Specifically, the researchers found that higher facility-level PSA screening rates were associated with lower subsequent metastatic prostate cancer rates 5 years later (incidence rate ratio [IRR] 0.91 per 10% increase in PSA screening rate, 95% CI 0.87-0.96, P<0.001). On the other hand, higher long-term non-screening rates were associated with higher metastatic prostate cancer incidence rates at 5 years (IRR 1.11 per 10% increase in long-term non-screening rate, 95% CI 1.03-1.19, P=0.01). The rationale for the study, Rose explained, was simply that PSA screening "is controversial." Much of that, he said, can be traced back to two large randomized PSA screening trials -- the European ERSPC trial, which demonstrated lower incidence of metastatic disease with PSA screening compared with usual care, and the U.S.-based PLCO study, which found no benefit of PSA screening in decreasing metastatic disease or mortality versus usual care. Jeff M. Michalski, MD, of the Washington University School of Medicine in St. Louis and president-elect of ASTRO, said that in 2012 the U.S. Preventive Services Task force (USPSTF) "embraced" the PLCO trial and issued a statement recommending against PSA screening. However, both Michalski and Rose noted that although the PLCO trial was supposed to compare PSA screening with a control arm of no screening, it was limited by high rates of PSA screening in the control arm. "Clinical trials are really the gold standard," Rose said. "Our data is much more consistent with the European trial, which showed the benefit of PSA screening. And it does support the hypothesis that the American study didn't show such a big difference because there was a lot of PSA screening happening in both the control and intervention arms. Essentially both sides of the group were getting PSA screening."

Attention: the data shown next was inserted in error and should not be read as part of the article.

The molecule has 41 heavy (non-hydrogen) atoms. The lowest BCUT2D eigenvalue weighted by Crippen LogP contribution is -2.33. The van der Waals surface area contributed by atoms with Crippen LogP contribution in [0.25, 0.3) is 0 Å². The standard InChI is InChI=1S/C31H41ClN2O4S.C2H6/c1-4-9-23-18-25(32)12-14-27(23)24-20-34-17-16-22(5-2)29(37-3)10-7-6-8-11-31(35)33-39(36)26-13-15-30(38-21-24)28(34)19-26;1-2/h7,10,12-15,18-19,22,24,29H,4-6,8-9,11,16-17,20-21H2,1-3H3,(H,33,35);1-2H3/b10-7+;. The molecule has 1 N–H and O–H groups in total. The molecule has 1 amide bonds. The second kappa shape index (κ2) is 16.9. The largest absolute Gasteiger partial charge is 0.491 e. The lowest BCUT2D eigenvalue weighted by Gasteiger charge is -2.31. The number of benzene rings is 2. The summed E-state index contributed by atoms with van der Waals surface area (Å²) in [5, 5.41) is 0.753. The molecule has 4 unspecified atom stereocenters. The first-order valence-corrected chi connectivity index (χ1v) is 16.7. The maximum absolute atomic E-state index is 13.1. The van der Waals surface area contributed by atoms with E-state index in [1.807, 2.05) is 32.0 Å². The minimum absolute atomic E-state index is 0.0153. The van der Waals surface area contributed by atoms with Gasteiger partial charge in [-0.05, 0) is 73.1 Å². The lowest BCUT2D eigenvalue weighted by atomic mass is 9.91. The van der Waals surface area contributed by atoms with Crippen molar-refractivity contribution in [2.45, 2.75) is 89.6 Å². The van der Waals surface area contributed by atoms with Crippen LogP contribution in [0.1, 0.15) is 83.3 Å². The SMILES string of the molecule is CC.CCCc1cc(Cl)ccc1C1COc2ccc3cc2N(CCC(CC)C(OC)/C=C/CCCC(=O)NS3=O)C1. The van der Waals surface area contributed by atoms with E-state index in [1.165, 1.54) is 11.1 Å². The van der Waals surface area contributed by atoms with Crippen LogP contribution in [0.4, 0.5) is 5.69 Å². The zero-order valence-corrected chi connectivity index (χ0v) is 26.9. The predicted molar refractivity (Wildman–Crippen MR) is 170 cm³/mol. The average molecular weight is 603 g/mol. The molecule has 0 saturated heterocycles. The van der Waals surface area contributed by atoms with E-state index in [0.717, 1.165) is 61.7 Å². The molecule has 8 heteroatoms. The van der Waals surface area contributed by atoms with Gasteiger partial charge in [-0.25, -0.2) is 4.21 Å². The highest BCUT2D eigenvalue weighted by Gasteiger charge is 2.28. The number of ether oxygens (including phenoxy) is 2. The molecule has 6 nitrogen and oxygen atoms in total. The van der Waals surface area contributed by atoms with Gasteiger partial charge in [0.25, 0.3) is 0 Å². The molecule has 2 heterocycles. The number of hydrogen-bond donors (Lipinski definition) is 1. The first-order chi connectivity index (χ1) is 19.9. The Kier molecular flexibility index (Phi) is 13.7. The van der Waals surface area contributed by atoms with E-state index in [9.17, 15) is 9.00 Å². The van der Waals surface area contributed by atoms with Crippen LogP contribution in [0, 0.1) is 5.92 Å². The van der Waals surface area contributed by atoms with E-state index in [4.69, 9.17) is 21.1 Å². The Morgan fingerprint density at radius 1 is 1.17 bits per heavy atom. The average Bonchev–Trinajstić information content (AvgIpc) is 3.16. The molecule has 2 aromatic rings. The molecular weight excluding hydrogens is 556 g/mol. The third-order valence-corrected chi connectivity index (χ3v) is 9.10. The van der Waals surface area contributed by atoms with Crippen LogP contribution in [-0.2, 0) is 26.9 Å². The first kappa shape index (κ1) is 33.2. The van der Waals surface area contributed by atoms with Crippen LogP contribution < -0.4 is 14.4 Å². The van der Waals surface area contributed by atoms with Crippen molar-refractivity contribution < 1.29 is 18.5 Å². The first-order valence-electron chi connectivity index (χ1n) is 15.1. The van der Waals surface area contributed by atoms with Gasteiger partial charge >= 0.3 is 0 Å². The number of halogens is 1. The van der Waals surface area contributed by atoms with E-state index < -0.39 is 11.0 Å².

Does PSA screening reduce prostate cancer mortality?